A group of expert providers, patient advocates and government health officials is working to establish a common nomenclature to ensure consistency in the measurement of a patient’s reaction (virologic response) to new hepatitis C (HCV) drugs.
Investigators from the University of Michigan (U-M) in Ann Arbor have created six new embryonic stem cell lines for US-based research. Two of the new lines carry the genetic mutation linked to hemophilia B, the first of its kind.
Results from a new study suggest that current postpartum strategies do not adequately boost von Willebrand factor (VWF) levels, contributing to potential postpartum hemorrhage in women with von Willebrand disease (VWD).
In March, the Medical College of Wisconsin (MCW) received a five-year, $10 million National Heart, Lung, and Blood Institute Program Project Grant. This grant will allow researchers to continue genetic studies on patients with von Willebrand disease (VWD), the most common hereditary bleeding disorder estimated to occur in 1% to 2% of the population.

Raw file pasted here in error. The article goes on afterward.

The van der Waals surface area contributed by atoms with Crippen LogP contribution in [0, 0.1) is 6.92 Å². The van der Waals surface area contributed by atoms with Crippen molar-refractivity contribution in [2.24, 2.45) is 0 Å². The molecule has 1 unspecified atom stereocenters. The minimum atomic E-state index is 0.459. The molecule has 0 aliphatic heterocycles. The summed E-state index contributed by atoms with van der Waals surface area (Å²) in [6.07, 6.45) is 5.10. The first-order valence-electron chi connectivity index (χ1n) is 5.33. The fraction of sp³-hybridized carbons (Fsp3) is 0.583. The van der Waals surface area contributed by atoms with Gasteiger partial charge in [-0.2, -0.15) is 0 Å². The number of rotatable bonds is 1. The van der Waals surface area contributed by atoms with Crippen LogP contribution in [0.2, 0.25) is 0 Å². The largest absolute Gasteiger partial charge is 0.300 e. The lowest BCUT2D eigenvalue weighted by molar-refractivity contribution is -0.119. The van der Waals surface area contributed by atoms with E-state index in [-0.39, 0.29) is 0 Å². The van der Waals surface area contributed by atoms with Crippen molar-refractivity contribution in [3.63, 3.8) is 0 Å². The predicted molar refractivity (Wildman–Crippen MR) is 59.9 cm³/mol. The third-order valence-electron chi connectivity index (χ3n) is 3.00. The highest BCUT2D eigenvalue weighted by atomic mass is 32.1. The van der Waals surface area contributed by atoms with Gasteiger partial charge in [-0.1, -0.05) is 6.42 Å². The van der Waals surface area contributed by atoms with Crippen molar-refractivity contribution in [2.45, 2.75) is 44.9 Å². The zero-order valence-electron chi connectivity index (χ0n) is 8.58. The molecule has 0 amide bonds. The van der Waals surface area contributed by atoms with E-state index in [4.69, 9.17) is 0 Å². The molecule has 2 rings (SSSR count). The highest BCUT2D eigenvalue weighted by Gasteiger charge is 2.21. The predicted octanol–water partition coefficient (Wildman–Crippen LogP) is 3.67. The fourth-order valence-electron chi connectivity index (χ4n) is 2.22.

Hemophilia of Georgia (HOG), Inc., has launched “The Hemophilia, von Willebrand Disease & Platelet Disorders Handbook,” a new online resource that combines and expands upon a series of popular educational books it has published since 1988.
A study published last month suggests that researchers at the University of California Los Angeles (UCLA) may have found a way to enlist genetically engineered human blood stem cells in the fight against HIV.
A study published earlier this year compared the pharmacokinetics (PK) of two commercially available, plasma-derived products containing von Willebrand factor/factor VIII (FVIII/VWF). PK refers to the processing and duration of a drug’s effect in the body.
Researchers from the United Kingdom (UK) and the U.S. have made a breakthrough in hemophilia gene therapy. In a study published last month, the team reported successfully treating six patients with severe hemophilia B.
On December 22, 2011, the Transportation Security Administration (TSA) announced the launch of TSA Cares, a toll-free, helpline number for fliers with disabilities and medical conditions. Travelers can call ahead about screening policies, procedures and what to expect at the security checkpoint.